The Testing of the Suitors of the Holy Virgin (L'épreuve des prétendants au mariage de la sainte Vierge)
Drawing on a story from the apocryphal Protoevangelion of James, Tissot depicts the expectant mood in the Temple as eligible bachelors await the sign that will determine the identity of the Holy Virgin’s betrothed.
In Tissot’s image, the high priest emerges from an inner sanctuary into a richly appointed area with patterned rugs and marble columns to give each man a staff. Ranging in age from fresh-faced youths to white-bearded old men, the suitors look expectantly at the priest as he raises his hands to the heavens in prayer.
Reserving the conclusion of the episode for his commentary, Tissot recounts that when the reluctant suitor Joseph received his staff, a dove sprang forth and soared up to heaven, heralding the carpenter’s role as earthly father to Jesus.
The young boy seen in profile in the right foreground makes frequent appearances throughout the chronological span of the narrative, from the Holy Childhood to the Passion, signaling the artist’s interest in populating his images with quintessential ethnic “types” found in the region (see illustration). The boy’s sidelong glance toward the picture plane and the vacant wedge in the left foreground of the scene, which suggests an unimpeded avenue of access, draw the viewer into the event, underscoring Tissot’s aim to make his viewers witnesses to the narrative.
Opaque watercolor over graphite on gray wove paper
Image: 7 1/2 x 9 1/16 in. (19.1 x 23 cm)
Sheet: 7 1/2 x 9 1/16 in. (19.1 x 23 cm)
Frame: 15 x 20 x 1 1/2 in. (38.1 x 50.8 x 3.8 cm) (show scale)
Signed bottom left: "J.J. Tissot"
This item is not on view
Purchased by public subscription
No known copyright restrictions
This work may be in the public domain in the United States. Works created by United States and non-United States nationals published prior to 1923 are in the public domain, subject to the terms of any applicable treaty or agreement.
You may download and use Brooklyn Museum images of this work. Please include caption information from this page and credit the Brooklyn Museum. If you need a high resolution file, please fill out our online application form
The Museum does not warrant that the use of this work will not infringe on the rights of third parties, such as artists or artists' heirs holding the rights to the work. It is your responsibility to determine and satisfy copyright or other use restrictions before copying, transmitting, or making other use of protected items beyond that allowed by "fair use," as such term is understood under the United States Copyright Act.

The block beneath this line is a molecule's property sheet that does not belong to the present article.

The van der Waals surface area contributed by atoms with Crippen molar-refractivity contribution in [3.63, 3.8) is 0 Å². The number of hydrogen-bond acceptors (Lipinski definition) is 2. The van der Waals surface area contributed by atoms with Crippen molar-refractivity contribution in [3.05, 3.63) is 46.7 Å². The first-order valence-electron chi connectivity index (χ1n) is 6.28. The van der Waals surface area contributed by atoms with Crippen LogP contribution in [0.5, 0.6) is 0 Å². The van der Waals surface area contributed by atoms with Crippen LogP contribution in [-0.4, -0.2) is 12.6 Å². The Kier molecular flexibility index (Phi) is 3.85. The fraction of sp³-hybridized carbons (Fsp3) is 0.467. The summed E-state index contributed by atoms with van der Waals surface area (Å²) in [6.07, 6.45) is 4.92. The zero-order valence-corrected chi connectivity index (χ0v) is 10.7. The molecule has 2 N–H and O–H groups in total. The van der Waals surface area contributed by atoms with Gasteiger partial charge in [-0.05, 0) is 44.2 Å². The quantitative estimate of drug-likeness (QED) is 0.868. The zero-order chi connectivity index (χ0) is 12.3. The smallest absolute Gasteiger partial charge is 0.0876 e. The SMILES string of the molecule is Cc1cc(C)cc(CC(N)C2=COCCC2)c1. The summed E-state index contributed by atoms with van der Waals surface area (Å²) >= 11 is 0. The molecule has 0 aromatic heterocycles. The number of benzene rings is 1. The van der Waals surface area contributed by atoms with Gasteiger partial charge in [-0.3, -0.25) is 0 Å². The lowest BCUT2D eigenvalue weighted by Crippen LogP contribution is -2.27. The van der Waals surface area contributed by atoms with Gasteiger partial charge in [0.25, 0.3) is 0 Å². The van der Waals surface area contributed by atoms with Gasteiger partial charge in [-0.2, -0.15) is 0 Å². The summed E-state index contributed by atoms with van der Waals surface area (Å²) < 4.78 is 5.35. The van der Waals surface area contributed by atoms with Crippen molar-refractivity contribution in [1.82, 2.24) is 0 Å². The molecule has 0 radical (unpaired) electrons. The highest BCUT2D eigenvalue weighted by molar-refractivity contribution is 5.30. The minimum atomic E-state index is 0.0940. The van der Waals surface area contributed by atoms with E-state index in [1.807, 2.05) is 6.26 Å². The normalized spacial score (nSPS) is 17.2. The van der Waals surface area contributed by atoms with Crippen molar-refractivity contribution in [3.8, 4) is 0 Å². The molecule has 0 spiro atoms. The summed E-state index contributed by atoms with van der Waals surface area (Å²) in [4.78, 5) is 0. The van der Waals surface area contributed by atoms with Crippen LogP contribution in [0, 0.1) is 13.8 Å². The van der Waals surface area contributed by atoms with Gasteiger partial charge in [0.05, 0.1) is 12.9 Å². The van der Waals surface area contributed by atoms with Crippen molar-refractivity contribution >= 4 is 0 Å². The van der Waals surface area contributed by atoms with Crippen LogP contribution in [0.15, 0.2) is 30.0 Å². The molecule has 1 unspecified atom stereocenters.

The Brooklyn Museum makes no representations or warranties with respect to the application or terms of any international agreement governing copyright protection in the United States for works created by foreign nationals.
For further information about copyright, we recommend resources at the United States Library of Congress
, Cornell University
, Copyright and Cultural Institutions: Guidelines for U.S. Libraries, Archives, and Museums
, and Copyright Watch
For more information about the Museum's rights project, including how rights types are assigned, please see our blog posts on copyright
If you have any information regarding this work and rights to it, please contact email@example.com
James Tissot (French, 1836-1902). The Testing of the Suitors of the Holy Virgin (L'épreuve des prétendants au mariage de la sainte Vierge), 1886-1894. Opaque watercolor over graphite on gray wove paper, Image: 7 1/2 x 9 1/16 in. (19.1 x 23 cm). Brooklyn Museum, Purchased by public subscription, 00.159.14 (Photo: Brooklyn Museum, 00.159.14_PS1.jpg)
overall, 00.159.14_PS1.jpg. Brooklyn Museum photograph, 2006
"CUR" at the beginning of an image file name means that the image was created by a curatorial staff member. These study images may be digital point-and-shoot photographs, when we don\'t yet have high-quality studio photography, or they may be scans of older negatives, slides, or photographic prints, providing historical documentation of the object.
Not every record you will find here is complete. More information is available for some works than for others, and some entries have been updated more recently. Records are frequently reviewed and revised, and we welcome
any additional information you might have.